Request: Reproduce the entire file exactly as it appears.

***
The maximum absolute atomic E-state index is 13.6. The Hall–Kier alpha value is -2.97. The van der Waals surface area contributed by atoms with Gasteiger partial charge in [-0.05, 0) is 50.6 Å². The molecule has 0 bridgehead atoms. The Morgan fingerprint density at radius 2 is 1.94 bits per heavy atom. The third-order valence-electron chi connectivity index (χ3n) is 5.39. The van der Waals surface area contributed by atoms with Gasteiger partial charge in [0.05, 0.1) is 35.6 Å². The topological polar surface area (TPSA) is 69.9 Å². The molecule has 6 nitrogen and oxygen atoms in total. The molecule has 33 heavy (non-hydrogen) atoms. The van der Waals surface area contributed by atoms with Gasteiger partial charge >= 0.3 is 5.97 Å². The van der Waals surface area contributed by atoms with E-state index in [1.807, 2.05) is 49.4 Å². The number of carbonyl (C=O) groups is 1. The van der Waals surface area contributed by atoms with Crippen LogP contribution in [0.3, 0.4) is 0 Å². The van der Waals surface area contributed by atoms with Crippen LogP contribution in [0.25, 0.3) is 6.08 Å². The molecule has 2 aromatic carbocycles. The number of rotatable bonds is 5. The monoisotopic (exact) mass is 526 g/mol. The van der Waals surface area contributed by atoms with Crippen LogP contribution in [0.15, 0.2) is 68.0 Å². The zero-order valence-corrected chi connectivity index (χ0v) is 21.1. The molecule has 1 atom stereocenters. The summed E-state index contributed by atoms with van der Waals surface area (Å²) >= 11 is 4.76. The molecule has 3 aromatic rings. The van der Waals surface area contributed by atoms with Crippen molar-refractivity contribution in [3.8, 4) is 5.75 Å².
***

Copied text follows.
The maximum absolute atomic E-state index is 13.6. The Hall–Kier alpha value is -2.97. The van der Waals surface area contributed by atoms with Gasteiger partial charge in [-0.05, 0) is 50.6 Å². The molecule has 0 bridgehead atoms. The Morgan fingerprint density at radius 2 is 1.94 bits per heavy atom. The third-order valence-electron chi connectivity index (χ3n) is 5.39. The van der Waals surface area contributed by atoms with Gasteiger partial charge in [0.05, 0.1) is 35.6 Å². The topological polar surface area (TPSA) is 69.9 Å². The molecule has 6 nitrogen and oxygen atoms in total. The molecule has 33 heavy (non-hydrogen) atoms. The van der Waals surface area contributed by atoms with Gasteiger partial charge >= 0.3 is 5.97 Å². The van der Waals surface area contributed by atoms with E-state index in [1.807, 2.05) is 49.4 Å². The number of carbonyl (C=O) groups is 1. The van der Waals surface area contributed by atoms with Crippen LogP contribution in [0.3, 0.4) is 0 Å². The van der Waals surface area contributed by atoms with Crippen LogP contribution in [0.25, 0.3) is 6.08 Å². The molecule has 2 aromatic carbocycles. The number of rotatable bonds is 5. The monoisotopic (exact) mass is 526 g/mol. The van der Waals surface area contributed by atoms with Crippen LogP contribution in [0.15, 0.2) is 68.0 Å². The zero-order valence-corrected chi connectivity index (χ0v) is 21.1. The molecule has 1 atom stereocenters. The summed E-state index contributed by atoms with van der Waals surface area (Å²) >= 11 is 4.76. The molecule has 3 aromatic rings. The van der Waals surface area contributed by atoms with Crippen molar-refractivity contribution in [3.8, 4) is 5.75 Å².